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Terrorist groups destabilizing Saudi Arabia.

Byline: Samir Al-Saadi

RIYADH/JEDDAH: During the last six months, Saudi security forces have arrested 701 militants for allegedly plotting to carry out terrorist attacks on oil facilities and other vital installations across the Kingdom, the Interior Ministry announced yesterday.

"Some of the arrested suspects were planning to stage terrorist attacks on oil fields and installations," Maj. Gen. Mansour Al-Turki, spokesman for the ministry told Arab News.

He said the militants - Saudis and foreigners - were trying to regroup and strengthen the Al-Qaeda terror network in Saudi Arabia.

"The exact involvement of these new detainees, who were apprehended during the last six to eight months is not immediately known," the spokesman said.

"However, the five terror groups mentioned in the statement are not linked to one another."

He added: "Of the total 701 arrested, 520 are still in detention while the remaining 181 have been released as there was no evidence to prove their connection with terrorist groups."

The large-scale security sweep has been carried out over the past few months in various parts of the Kingdom and police have confiscated weapons, ammunition, sophisticated electronic equipment and money from the militants.

In one instance, Al-Turki said a cell controlled by African immigrants was broken up in the oil-rich Eastern Province. The Africans were attempting to influence employees in oil installations to secure jobs. Without giving details, he said the cell had also begun planning an attack on "an oil site and a security target with car bombs."

Al-Turki said many of the arrested militants, who have been publicizing and promoting Al-Qaeda ideology, had links with foreign organizations.

"These militants have also been recruiting innocent Saudis and foreigners into terror cells operating in the region," he added. "These terrorists were using Haj as a means of bringing more foreign Al-Qaeda cadres into the Kingdom."

However, he said, no new regulations are going to be introduced with regard to Haj and Umrah visas.

Al-Turki refused to give a breakdown of the number of Saudis and foreigners arrested, saying he did not want to name any country or nationality. He said that some had been busy raising funds for terrorist operations and that this fundraising needed to be investigated further. He declined to specify where the detainees were being held.

When asked why the announcement was made, Al-Turki answered that it was in the context of normal ministry security briefings. He said the militants wanted to destabilize the Kingdom.

The militants were trying every conceivable means to collect money for terrorist operations inside and outside the Kingdom, he said, adding: "They used Saudis' religious sentiments to influence them and recruit them as suicide bombers."

Al-Turki said Al-Qaeda leaders abroad were recruiting Asian and African militants to carry out operations inside the Kingdom, adding that they were targeting mainly economic installations.

Explaining the mode of collecting funds for terrorism by militants, he said they stole money meant for charitable activities by using donation boxes that appeared to be affiliated to a charity but in fact were not.

One of those arrested was carrying a recorded message of Al-Qaeda's second-in-command Ayman Al-Zawahri on the memory card of a cell phone. "The bearer of this message is one of our trusted brothers; therefore, please give him your donations to help hundreds of families of captives and martyrs in Pakistan and Afghanistan," the message said.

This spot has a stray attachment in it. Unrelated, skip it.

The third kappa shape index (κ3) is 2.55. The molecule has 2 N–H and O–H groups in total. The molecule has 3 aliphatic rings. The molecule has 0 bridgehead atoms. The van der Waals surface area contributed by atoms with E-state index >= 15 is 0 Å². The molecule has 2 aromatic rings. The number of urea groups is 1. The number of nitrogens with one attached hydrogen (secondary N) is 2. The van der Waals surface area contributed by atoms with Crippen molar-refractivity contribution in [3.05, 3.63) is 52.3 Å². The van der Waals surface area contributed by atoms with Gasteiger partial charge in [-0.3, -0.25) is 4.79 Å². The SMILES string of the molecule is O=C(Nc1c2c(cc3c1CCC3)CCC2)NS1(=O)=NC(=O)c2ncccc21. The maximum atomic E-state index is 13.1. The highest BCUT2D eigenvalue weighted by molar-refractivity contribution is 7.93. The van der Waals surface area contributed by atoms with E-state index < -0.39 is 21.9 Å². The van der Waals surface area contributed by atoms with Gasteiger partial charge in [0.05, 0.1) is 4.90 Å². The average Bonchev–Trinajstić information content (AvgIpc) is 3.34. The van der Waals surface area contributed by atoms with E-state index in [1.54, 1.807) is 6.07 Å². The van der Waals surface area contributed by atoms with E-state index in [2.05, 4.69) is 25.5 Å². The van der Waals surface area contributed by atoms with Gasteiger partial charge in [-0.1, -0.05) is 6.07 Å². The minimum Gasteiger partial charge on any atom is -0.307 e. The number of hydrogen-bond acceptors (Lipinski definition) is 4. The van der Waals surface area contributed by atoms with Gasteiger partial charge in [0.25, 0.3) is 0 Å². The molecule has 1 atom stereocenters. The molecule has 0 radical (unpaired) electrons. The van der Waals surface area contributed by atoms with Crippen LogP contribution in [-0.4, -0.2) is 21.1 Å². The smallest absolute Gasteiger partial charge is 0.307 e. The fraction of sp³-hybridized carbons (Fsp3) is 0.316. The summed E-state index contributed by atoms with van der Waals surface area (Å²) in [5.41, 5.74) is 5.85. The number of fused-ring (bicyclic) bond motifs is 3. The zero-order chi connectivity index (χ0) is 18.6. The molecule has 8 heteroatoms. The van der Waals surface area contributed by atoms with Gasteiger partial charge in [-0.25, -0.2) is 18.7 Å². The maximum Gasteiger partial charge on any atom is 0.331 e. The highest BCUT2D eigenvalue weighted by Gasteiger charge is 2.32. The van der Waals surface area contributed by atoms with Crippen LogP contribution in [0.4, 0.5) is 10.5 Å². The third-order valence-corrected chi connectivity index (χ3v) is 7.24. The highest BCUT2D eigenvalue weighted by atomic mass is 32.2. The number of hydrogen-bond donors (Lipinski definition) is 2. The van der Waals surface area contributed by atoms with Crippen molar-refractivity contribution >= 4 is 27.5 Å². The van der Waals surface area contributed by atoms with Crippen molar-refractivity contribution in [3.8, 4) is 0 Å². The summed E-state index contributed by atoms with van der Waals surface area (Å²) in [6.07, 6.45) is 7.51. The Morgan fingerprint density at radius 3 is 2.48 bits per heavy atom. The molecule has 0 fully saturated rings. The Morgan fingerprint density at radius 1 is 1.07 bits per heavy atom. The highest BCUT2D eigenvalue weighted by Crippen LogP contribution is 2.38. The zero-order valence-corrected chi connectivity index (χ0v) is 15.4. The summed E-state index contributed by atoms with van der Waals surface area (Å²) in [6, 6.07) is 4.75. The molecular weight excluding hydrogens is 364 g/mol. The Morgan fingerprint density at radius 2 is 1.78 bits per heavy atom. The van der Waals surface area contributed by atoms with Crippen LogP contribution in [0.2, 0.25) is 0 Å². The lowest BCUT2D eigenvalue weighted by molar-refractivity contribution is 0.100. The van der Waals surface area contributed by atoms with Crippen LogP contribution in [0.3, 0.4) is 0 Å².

Al-Turki said the arrested militants included members of a cell in Yanbu that was promoting their takfiri (branding opponents as infidels) ideology and collecting funds for terrorist activities. They had forged coupons for sacrificial animals that are sold to pilgrims.

About the arrest of another group of militants recently, he said: "There was a 22-member cell which formed a special team to assassinate Islamic scholars and security officers." The assassination move came after imams and khateebs across the country joined the fight against terrorism and extremism.

Police arrested 112 suspects for coordinating with foreign parties to facilitate the travel of militants to disturbed regions, Al-Turki said, in a reference to those that convince Saudis to travel to Iraq in order to fight alongside insurgents.

Al-Turki said the arrested financiers included Saudis as well as expatriates, adding that they had provided financial support to Al-Qaeda militants in the Kingdom and abroad.

Speaking about the media cell in Madinah that promoted deviant ideologies and thoughts, he said the cell had provided every encouragement to commit crimes. The media cell published a news bulletin called Echo of Iraq and facilitated the travel of militants to the war-torn country.

The spokesman cautioned Saudis and expatriates about terrorist groups that try to destabilize the Kingdom and urged them to lend their support to flushing the terrorists from the country. "Security forces will not allow anybody to interfere with the Kingdom's security," he added.

Last March, the ministry announced the arrest of 28 militants, who were involved in rebuilding Al-Qaeda network in Saudi Arabia to launch another campaign of terror across the country. Prior to that, police arrested 28 militants for allegedly planning to attack sites outside Makkah and Madinah during the Haj season.

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Publication:Arab News (Jeddah, Saudi Arabia)
Date:Jun 26, 2008
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